So why do people refuse to update their tools when it comes to technology? I don’t think there’s any one answer to this question; stubbornness, or even pride, can cause people to blindly follow a product they’ve always trusted before. But I’d be willing to bet that the lack of information, or even misinformation, from people who should know better is a leading cause.

For example, I was setting up a new printer for my neighbor the other day and we got into the Apple vs. Windows debate. Unlike most of the technical users I interact with, my neighbor was simply more curious about the advantages and disadvantages of each. After I explained the technical differences between the products and policies, she smiled and told me about a friend of hers who made the switch to Apple about two years ago and has never looked back. Her friend continues to tell her that Apple has the best products out there, and to tout their sales numbers, but fails to provide any solid reasoning as to why Apple is superior. In short, she was grateful that I gave her an objective breakdown of the two companies.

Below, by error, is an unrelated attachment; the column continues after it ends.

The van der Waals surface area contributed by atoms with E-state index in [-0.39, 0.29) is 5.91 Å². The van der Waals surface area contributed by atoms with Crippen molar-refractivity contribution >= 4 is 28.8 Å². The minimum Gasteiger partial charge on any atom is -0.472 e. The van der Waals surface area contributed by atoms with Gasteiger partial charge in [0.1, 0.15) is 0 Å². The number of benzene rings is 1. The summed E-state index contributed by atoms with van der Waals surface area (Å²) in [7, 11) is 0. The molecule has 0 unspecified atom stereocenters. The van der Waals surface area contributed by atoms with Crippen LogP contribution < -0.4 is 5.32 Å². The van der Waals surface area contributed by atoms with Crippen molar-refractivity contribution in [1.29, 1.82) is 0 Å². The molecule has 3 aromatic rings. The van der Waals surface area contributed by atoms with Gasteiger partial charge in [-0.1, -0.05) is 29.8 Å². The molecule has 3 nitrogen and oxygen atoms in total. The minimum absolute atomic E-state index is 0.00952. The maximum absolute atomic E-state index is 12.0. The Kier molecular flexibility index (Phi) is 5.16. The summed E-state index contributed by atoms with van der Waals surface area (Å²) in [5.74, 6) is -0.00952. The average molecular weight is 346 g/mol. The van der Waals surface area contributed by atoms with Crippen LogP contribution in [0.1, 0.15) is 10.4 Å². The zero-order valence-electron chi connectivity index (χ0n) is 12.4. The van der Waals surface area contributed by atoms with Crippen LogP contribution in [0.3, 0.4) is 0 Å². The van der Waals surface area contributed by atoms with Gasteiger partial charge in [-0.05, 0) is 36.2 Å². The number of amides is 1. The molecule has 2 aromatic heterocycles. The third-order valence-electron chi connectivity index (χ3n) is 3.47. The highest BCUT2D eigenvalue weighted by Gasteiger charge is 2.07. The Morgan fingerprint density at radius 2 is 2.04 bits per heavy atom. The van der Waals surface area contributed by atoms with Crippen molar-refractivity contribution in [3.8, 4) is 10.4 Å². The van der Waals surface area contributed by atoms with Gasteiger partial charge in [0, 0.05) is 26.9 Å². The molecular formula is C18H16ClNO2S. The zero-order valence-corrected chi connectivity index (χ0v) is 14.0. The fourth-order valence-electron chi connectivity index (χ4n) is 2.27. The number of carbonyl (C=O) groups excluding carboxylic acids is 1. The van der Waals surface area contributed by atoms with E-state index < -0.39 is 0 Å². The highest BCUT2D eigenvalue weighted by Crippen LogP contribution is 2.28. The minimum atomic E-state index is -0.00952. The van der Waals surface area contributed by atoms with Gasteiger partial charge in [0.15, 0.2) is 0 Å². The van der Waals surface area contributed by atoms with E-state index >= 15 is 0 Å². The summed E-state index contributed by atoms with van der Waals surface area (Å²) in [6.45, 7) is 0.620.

In the end, I’ve just accepted the fact that some people will have a positive experience with a company or product and that experience will be enough to encourage blind loyalty. Some people will choose Apple products and then they’ll stick with Apple products; others will choose Windows and stick with Windows. This system probably won’t ruin anyone and there’s always the benefit of familiarity with the product, but if we want to truly continue to progress and evolve, I think we have to be open to new and different products.

The question shouldn’t be “Apple or Windows”, but rather “What’s the best technology for this task?” After all, if we all refused to evolve we’d still be using AOL for our email and internet and Google would be an unknown name in the computing world!

MVC: Taking the Web By Storm

Author: Matthew Grigajtis 10-27-2011

MVC has become a very popular abbreviation lately, especially among web developers – and for a very good reason. MVC stands for Model View and Controller, and it is basically standardizing modern web application across platforms and languages. The MVC architecture uses what is called the DRY (Don’t Repeat Yourself) philosophy, and has succeeded in taking an object oriented approach in making web applications development elegant and powerful while being easy for multiple developers to maintain.